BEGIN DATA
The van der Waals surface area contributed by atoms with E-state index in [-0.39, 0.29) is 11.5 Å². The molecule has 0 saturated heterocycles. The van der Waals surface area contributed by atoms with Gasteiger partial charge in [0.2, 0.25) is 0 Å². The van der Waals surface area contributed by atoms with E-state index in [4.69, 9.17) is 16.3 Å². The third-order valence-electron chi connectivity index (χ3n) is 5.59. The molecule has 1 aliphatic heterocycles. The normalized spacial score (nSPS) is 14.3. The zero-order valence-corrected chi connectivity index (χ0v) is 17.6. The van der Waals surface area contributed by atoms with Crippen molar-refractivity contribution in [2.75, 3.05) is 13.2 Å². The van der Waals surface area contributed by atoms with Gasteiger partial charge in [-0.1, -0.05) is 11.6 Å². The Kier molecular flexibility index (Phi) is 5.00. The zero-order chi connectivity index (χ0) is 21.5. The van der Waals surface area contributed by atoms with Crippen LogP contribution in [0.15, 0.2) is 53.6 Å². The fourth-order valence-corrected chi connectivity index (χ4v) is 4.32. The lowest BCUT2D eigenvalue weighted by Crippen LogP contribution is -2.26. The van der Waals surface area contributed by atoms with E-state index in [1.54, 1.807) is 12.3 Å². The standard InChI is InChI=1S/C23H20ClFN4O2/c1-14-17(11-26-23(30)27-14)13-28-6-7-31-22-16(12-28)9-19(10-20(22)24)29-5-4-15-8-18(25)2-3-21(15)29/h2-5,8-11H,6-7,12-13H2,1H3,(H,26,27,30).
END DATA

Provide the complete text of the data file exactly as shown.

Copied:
The van der Waals surface area contributed by atoms with E-state index in [-0.39, 0.29) is 11.5 Å². The molecule has 0 saturated heterocycles. The van der Waals surface area contributed by atoms with Gasteiger partial charge in [0.2, 0.25) is 0 Å². The van der Waals surface area contributed by atoms with E-state index in [4.69, 9.17) is 16.3 Å². The third-order valence-electron chi connectivity index (χ3n) is 5.59. The molecule has 1 aliphatic heterocycles. The normalized spacial score (nSPS) is 14.3. The zero-order valence-corrected chi connectivity index (χ0v) is 17.6. The van der Waals surface area contributed by atoms with Crippen molar-refractivity contribution in [2.75, 3.05) is 13.2 Å². The van der Waals surface area contributed by atoms with Gasteiger partial charge in [-0.1, -0.05) is 11.6 Å². The Kier molecular flexibility index (Phi) is 5.00. The zero-order chi connectivity index (χ0) is 21.5. The van der Waals surface area contributed by atoms with Crippen LogP contribution in [0.15, 0.2) is 53.6 Å². The fourth-order valence-corrected chi connectivity index (χ4v) is 4.32. The lowest BCUT2D eigenvalue weighted by Crippen LogP contribution is -2.26. The van der Waals surface area contributed by atoms with E-state index in [1.54, 1.807) is 12.3 Å². The standard InChI is InChI=1S/C23H20ClFN4O2/c1-14-17(11-26-23(30)27-14)13-28-6-7-31-22-16(12-28)9-19(10-20(22)24)29-5-4-15-8-18(25)2-3-21(15)29/h2-5,8-11H,6-7,12-13H2,1H3,(H,26,27,30).